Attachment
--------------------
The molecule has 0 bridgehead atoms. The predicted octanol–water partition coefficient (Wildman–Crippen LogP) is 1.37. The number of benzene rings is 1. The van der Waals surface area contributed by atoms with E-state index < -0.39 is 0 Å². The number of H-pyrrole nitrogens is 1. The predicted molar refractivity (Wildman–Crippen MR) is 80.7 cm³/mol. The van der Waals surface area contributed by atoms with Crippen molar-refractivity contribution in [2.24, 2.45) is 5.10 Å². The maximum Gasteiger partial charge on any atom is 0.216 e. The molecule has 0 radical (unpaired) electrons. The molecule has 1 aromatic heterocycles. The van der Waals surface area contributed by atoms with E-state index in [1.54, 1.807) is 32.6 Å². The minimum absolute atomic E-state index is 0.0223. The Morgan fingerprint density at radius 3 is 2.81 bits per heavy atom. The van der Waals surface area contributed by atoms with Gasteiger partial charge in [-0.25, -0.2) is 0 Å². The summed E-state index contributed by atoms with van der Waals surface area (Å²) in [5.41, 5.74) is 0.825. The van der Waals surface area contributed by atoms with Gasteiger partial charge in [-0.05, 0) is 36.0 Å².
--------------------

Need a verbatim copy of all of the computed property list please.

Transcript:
The molecule has 0 bridgehead atoms. The predicted octanol–water partition coefficient (Wildman–Crippen LogP) is 1.37. The number of benzene rings is 1. The van der Waals surface area contributed by atoms with E-state index < -0.39 is 0 Å². The number of H-pyrrole nitrogens is 1. The predicted molar refractivity (Wildman–Crippen MR) is 80.7 cm³/mol. The van der Waals surface area contributed by atoms with Crippen molar-refractivity contribution in [2.24, 2.45) is 5.10 Å². The maximum Gasteiger partial charge on any atom is 0.216 e. The molecule has 0 radical (unpaired) electrons. The molecule has 1 aromatic heterocycles. The van der Waals surface area contributed by atoms with E-state index in [1.54, 1.807) is 32.6 Å². The minimum absolute atomic E-state index is 0.0223. The Morgan fingerprint density at radius 3 is 2.81 bits per heavy atom. The van der Waals surface area contributed by atoms with Gasteiger partial charge in [-0.25, -0.2) is 0 Å². The summed E-state index contributed by atoms with van der Waals surface area (Å²) in [5.41, 5.74) is 0.825. The van der Waals surface area contributed by atoms with Gasteiger partial charge in [-0.05, 0) is 36.0 Å².